Inside Africa

“Inside Africa” Episode  – Aired November 27, 2004 – 12:30:00   ET

The following material were extracted from the CNN’s official transcript of the episode.


“Cairo, Egypt is one of the most congested cities in the world. It’s hoped to — home to more than 60 million people living in very tight quarters. But in one neighborhood, a lush oasis is taking hold. And residents accustomed to pollution are getting a breath of fresh air, as Sylvia Smith tells us.


SYLVIA SMITH, CNN CORRESPONDENT (voice-over): From a huge dust bowl to the largest, green open space in any North African city. Lush and verdant, the new Al Azhar Park rose from the accumulated dust and debris of 1,000 years.

MAHER STINO, LANDSCAPE ARCHITECT: I don’t think anybody would have even the imagination to think how bad it was here. When we first walked into the park, the site here was full of garbage, debris, dust, concrete blocks, huge water tanks, there were concrete, all kinds of — I mean it was very discouraging to even think about this being a park here.

SMITH: To give a city the size of Cairo lungs has taken 10 years of producing, plants, shrubs and trees in acres of greenhouses, to plant out in the park, while cultivating new ideas about horticulture.

EL SAADY M. BADAWY, HORTICULTURIST: We are trying to make a training center but for the people to learn them, to teach them how to at first to make for themselves a propagation of the plants, how to maintain the plants at home.

SMITH: Removing millions of tons of rubble uncovered the remains of a wall laid over 1000 years ago by the ancestors of the Aga Khan, who founded the original Cairo. The ancient wall, in need of conservation, developed into a project to renovate the adjoining slum city, Darb al Ahmar, a neighborhood teeming with social problems. But micro credit programs and vocational training classes are turning the area around.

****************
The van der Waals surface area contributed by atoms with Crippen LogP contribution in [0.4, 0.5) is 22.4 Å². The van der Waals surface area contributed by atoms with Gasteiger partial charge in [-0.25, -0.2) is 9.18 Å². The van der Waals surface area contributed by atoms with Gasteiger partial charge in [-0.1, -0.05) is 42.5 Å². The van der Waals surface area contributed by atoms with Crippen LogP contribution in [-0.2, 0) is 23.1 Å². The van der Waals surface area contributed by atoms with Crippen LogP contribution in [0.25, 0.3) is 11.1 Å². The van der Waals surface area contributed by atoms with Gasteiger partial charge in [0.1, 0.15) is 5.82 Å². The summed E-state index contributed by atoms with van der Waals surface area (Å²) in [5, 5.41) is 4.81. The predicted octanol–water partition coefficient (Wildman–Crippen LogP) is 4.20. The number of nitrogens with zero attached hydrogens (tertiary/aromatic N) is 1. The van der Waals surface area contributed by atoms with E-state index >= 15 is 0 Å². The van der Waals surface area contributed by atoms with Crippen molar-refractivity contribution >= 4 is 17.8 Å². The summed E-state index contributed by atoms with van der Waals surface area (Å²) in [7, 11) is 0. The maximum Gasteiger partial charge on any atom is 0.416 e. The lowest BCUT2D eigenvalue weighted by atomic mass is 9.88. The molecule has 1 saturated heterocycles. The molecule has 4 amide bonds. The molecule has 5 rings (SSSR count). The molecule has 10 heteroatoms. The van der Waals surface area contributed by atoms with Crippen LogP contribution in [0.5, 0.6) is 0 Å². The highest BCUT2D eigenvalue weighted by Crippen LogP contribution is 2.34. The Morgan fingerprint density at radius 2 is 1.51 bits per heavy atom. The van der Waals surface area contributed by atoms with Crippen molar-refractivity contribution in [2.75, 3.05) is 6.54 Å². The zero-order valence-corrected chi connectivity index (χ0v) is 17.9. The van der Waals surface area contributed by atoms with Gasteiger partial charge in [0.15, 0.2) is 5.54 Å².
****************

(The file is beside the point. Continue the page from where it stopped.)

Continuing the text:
This elderly man says he’s very impressed with the way things are getting better. “This area used to be very run down,” he says, “now everything is being renewed.”

Business is thriving, learning new skills or refining old talents; involving the local community is all important.

DINA ISHAK BAKHOUM, CONSERVATION ENGINEER: This project has created a lot of work opportunities for local people in the area, as well as, of course, other restorers and technicians from other places.

MOHAMED EL MIKAWI, AGA KHAN SERVICES: Well, we see the park work as a catalyst, a catalyst for development of historic Cairo. We believe that the reopening of the gates, the old city gates connecting the Darb al Ahmar neighborhood with the park will create an influx of visitors from the community into the park and vice versa.

SMITH: Getting improvements to last means connecting this poor area with the tourism of Khan al Khalili, and making it attractive to big spending foreigners.

But the most compelling aspect of this massive development remains the park itself.

UNIDENTIFIED FEMALE (through translator): It’s great. It’s fantastic. We’ve never seen anything like it. We’ll certainly come back again.

SMITH: The opening of the park has given many people here their first taste of nature on a large scale. Whether they will be able to maintain this impeccable green space is a question as wide open as the park itself.

For CNN’s INSIDE AFRICA, I’m Sylvia Smith in Cairo, Egypt.